# subtracting binary numbers using 2's complement [closed]

Is it usually to not have a carry in the two's complement method for subtracting two binary numbers when we subtract a large number from small one ?

## closed as unclear what you're asking by Anonymous, RoyC, Dmitry Grigoryev, awjlogan, Elliot AldersonOct 17 '18 at 18:32

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• Your question is a little vague. Can you show some examples of two's-complement subtraction in binary to illustrate your main question? – Elliot Alderson Oct 12 '18 at 12:33
• Subtraction is just a special case of addition ;-) – vicatcu Oct 12 '18 at 12:35
• @ElliotAlderson I mean , is it usually to end up with a carry after the summation step in the two's complement method for subtracting binary numbers , when subtracting a large number from a small number (i.e Small number - Large number) ? – Ahmed Zalook Oct 12 '18 at 12:37
• @vicatcu , so this means what ? Do we usually end up with a carry or not ? – Ahmed Zalook Oct 12 '18 at 12:38
• It seems like you should be able to answer this question yourself if you tried a few values. Use 3-bit two's-complement numbers and do some subtractions...how often do you get a carry? – Elliot Alderson Oct 12 '18 at 14:02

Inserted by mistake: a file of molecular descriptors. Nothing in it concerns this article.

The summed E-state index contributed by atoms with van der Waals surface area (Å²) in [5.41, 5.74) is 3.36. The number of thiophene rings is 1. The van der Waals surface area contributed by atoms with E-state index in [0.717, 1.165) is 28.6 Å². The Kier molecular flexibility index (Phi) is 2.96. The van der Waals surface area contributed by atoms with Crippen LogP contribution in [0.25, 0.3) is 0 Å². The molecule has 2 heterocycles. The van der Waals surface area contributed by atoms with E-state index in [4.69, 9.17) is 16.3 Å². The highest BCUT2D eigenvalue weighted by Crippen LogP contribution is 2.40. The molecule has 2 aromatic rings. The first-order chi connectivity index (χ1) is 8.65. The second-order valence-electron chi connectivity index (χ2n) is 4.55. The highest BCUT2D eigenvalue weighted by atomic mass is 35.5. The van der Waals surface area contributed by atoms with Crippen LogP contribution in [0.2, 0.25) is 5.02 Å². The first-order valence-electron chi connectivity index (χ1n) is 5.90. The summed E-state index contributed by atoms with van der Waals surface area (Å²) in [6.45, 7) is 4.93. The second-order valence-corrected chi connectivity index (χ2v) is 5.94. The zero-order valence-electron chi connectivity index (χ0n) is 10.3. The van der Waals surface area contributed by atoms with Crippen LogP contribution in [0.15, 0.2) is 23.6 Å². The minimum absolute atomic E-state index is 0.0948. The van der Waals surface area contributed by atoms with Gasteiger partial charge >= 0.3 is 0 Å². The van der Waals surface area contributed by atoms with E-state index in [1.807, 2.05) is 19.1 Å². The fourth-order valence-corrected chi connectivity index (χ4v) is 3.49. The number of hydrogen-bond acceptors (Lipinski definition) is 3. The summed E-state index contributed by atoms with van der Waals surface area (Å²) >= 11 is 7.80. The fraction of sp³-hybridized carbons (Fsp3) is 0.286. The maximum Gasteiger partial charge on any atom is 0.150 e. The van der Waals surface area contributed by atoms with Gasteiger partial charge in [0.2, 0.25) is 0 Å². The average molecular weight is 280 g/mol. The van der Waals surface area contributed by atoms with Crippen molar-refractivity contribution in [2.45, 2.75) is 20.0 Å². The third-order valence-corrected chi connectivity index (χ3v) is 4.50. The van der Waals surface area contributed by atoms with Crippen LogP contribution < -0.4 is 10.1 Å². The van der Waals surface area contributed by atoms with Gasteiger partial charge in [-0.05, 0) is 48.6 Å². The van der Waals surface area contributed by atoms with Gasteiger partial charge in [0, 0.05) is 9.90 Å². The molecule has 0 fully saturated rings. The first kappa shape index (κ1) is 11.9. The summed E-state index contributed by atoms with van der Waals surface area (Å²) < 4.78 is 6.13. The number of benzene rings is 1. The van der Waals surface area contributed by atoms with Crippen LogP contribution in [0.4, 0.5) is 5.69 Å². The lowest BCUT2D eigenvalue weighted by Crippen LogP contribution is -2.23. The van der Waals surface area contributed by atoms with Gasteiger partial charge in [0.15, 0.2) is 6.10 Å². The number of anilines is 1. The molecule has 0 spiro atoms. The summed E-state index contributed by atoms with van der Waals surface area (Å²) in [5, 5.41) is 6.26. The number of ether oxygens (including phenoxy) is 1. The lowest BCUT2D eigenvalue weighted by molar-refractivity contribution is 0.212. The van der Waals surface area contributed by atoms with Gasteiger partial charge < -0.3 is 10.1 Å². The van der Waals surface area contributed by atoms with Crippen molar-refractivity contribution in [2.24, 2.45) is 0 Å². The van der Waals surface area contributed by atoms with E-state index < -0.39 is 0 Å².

Carry behaves as if all numbers are unsigned. Just subtract as you were taught in school, i.e. going from right to left with 'borrow':

 4 = 0100
7 = 0111
---- -
1101 with a borrow remaining

7 = 0111
4 = 0100
---- -
0011 with no borrow remaining


Whenever a borrow remains, a binary adder-subtractor will set carry out. It is fairly obvious this will happen if and only if the first operand is less than the second. So far for positive numbers.

So what about negative numbers? As I already pointed out, carry behaves as if all numbers are unsigned. For a negative number, you first need to look up which unsigned number has the same binary representation as the negative number. For example, -3 is represented by 1101 in (4-bit) two's complement. 1101 represents 13 when considered an unsigned number. That means:

• (-3) - 4 gives no carry, even though the first operand is smallest
• 4 - (-3) gives carry, even though the first operand is greatest

In binary:

-3 = 1101
4 = 0100
---- -
1001 with no borrow remaining

4 = 0100
-3 = 1101
---- -
0111 with a borrow remaining


In general, the unsigned equivalent of a negative number in two's complement is always greater than the unsigned equivalent of a positive number in two's complement. So as far as carry is concerned, a negative number is always greater than a positive number. If you keep that in mind, then the answer to your question should be: yes.

You should start by understanding that the negative of an integer value encoded in twos-complement is achieved by inverting all the bits and then adding one to the result. Proof left as an exercise to the reader.

You should follow from that that (a - b) = (a + (-b)). So subtracting b from a is the same as calculating the negative of b and adding it to a. You can get therefore use an adder to achieve subtraction by, when wanting to do subtraction, setting the carry in to 1 at the least significant bit slice and inverting the bits of b.

Going a little deeper, conditionally inverting a bit can be achieved using the XOR gate. That is to say: b XOR 0 = b, and b XOR 1 = /b. Armed with all this information you should be able to see clearly that subtraction can be accomplished by an adder.